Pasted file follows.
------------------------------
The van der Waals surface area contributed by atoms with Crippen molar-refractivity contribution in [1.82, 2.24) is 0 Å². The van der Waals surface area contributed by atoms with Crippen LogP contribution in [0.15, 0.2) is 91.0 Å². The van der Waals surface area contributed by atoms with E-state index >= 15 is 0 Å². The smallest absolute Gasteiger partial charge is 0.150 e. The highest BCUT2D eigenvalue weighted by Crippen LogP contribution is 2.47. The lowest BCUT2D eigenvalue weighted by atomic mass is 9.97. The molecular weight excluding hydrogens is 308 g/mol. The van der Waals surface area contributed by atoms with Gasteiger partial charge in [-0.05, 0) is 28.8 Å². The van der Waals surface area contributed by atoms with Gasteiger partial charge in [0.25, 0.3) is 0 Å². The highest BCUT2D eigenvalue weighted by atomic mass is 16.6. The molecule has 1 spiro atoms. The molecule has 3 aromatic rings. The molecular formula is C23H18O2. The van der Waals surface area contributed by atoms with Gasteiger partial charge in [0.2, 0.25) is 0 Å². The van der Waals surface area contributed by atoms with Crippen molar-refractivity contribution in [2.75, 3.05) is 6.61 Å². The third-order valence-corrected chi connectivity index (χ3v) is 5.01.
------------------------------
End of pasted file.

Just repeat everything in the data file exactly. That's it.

The van der Waals surface area contributed by atoms with Crippen molar-refractivity contribution in [1.82, 2.24) is 0 Å². The van der Waals surface area contributed by atoms with Crippen LogP contribution in [0.15, 0.2) is 91.0 Å². The van der Waals surface area contributed by atoms with E-state index >= 15 is 0 Å². The smallest absolute Gasteiger partial charge is 0.150 e. The highest BCUT2D eigenvalue weighted by Crippen LogP contribution is 2.47. The lowest BCUT2D eigenvalue weighted by atomic mass is 9.97. The molecular weight excluding hydrogens is 308 g/mol. The van der Waals surface area contributed by atoms with Gasteiger partial charge in [-0.05, 0) is 28.8 Å². The van der Waals surface area contributed by atoms with Gasteiger partial charge in [0.25, 0.3) is 0 Å². The highest BCUT2D eigenvalue weighted by atomic mass is 16.6. The molecule has 1 spiro atoms. The molecule has 3 aromatic rings. The molecular formula is C23H18O2. The van der Waals surface area contributed by atoms with Gasteiger partial charge in [0.2, 0.25) is 0 Å². The van der Waals surface area contributed by atoms with Crippen molar-refractivity contribution in [2.75, 3.05) is 6.61 Å². The third-order valence-corrected chi connectivity index (χ3v) is 5.01.